Director: Jon M. Chu.
Cast: Constance Wu, Henry Golding, Michelle Yeoh, Gemma Chan, Awkwafina, Ken Jeong, Chris Pang, Sonoya Mizuno, Ronny Chieng, Jimmy O. Yang, Lisa Lu, Nico Santos.
|Distracted by all the beautiful people, no one had noticed that the plants |
had begun their clandestine infiltration of the building.
These two films mark something of watershed moment in Western cinema (throw The Big Sick into the mix too, please) in terms of how people of colour are portrayed - ie. like normal fucking people with their own stories to tell that can be enjoyed by everyone. Amazing.
But what really matters is whether these films are any good or not. They can't be merely given a pass mark for featuring exclusively non-Anglo casts - they have to be genuinely strong films on their own.
Thankfully Crazy Rich Asians is good. It's a rom-com that doesn't overdo the com, but tells a solid story that dissects the pros and cons of family, expectations, tradition, and intergenerational change.
At its heart is the romance between Rachel (Wu) and Nick (Golding), who are Singapore-bound for Nick's best friend's wedding. Though happily hooked up for a year now, Rachel hasn't met Nick's family back in Singapore - in fact, he hasn't even told them about Rachel. But that's not the only secret set to emerge over the week ahead.
While Rachel and Nick are a painfully perfect couple, the film's story throws up enough disruptions to keep things interesting. The biggest of these is Nick's mother Eleanor (Yeoh), who proves to be a subtle yet fascinating villain of sorts. The "mother-in-law from hell" trope has been done to death, so it's refreshing to see Eleanor portrayed as a real if formidable human being, with actual emotions and reasoning behind her actions.
This is aided by Yeoh's excellent performance. One of the most under-rated acting talents around (as well as being the greatest female action star of all time and best Bond girl ever), this is another well-crafted turn that adds a layer of gravitas to the film. Yeoh elevates Wu and Golding's performances, which seem to go up a notch in her presence. They're solid throughout, especially Wu, who is the film's heart and soul, but get even better when Yeoh's around.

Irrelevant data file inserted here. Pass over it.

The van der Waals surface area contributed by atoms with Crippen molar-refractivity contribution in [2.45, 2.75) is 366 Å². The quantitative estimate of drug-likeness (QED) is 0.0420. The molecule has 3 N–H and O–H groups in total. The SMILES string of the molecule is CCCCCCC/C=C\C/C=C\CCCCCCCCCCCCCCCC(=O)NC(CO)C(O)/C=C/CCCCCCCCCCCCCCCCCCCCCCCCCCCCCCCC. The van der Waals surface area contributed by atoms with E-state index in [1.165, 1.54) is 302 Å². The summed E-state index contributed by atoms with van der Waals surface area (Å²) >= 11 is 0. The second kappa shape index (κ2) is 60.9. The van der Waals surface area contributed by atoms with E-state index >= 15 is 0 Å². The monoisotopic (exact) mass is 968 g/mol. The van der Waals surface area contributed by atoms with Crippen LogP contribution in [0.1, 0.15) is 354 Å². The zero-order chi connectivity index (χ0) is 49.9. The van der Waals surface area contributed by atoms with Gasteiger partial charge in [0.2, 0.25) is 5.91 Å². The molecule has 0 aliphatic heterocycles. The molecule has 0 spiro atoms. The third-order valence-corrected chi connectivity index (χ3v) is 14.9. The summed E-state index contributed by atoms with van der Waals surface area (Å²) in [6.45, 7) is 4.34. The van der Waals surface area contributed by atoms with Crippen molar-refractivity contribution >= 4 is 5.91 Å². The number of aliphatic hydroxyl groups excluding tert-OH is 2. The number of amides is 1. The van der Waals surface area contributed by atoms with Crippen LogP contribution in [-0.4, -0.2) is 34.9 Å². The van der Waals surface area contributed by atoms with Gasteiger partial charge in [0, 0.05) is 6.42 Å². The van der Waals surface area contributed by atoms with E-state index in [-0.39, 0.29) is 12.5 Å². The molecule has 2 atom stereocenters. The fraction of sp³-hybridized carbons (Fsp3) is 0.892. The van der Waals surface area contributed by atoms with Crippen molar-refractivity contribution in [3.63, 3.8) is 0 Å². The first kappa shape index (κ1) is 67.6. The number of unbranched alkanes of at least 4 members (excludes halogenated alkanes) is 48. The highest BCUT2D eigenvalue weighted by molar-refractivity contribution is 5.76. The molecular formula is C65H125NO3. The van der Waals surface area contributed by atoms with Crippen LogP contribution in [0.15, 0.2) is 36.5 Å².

In the rest of the cast, Awkwafina almost steals the show, as does Santos. There are other comedic roles in the film - Chieng, Jeong, and Yang all have funny parts, but they are hit and miss. It's Awkwafina and Santos who get the best and biggest laughs, without ever going over the top.
And while the film doesn't go over the top in search of humour, it certainly takes us to an OTT world of the "crazy rich" of Asia. The clothes, the cars, the parties, and the locations are remarkable, while the wedding at the centre of the plot is unforgettably stunning and ludicrously extravagant.
Speaking of locations, Crazy Rich Asians has some great scenery going on, but the film wanders into travelogue territory a little too often. It makes Singapore and surrounds look amazing, but the whole "segment on Getaway" vibe could have been dialled down a bit.
The script is not devoid of its predictable moments, clunky jokes and obvious tropes (the ending in particular is textbook rom-com), but it's stylishly directed and breezily told. An overly explored subplot involving Nick's sister Astrid (Chan) does slow things down and pad out the running time, which is probably the film's biggest criticism.
But Crazy Rich Asians deserves all the kudos it can get for its representation of Asian people and putting them front and centre in a widely released rom-com. More than that though, it deserves to be seen purely because it's a fun and well-made romance story that has interesting things to say about the pressures of family and expectation.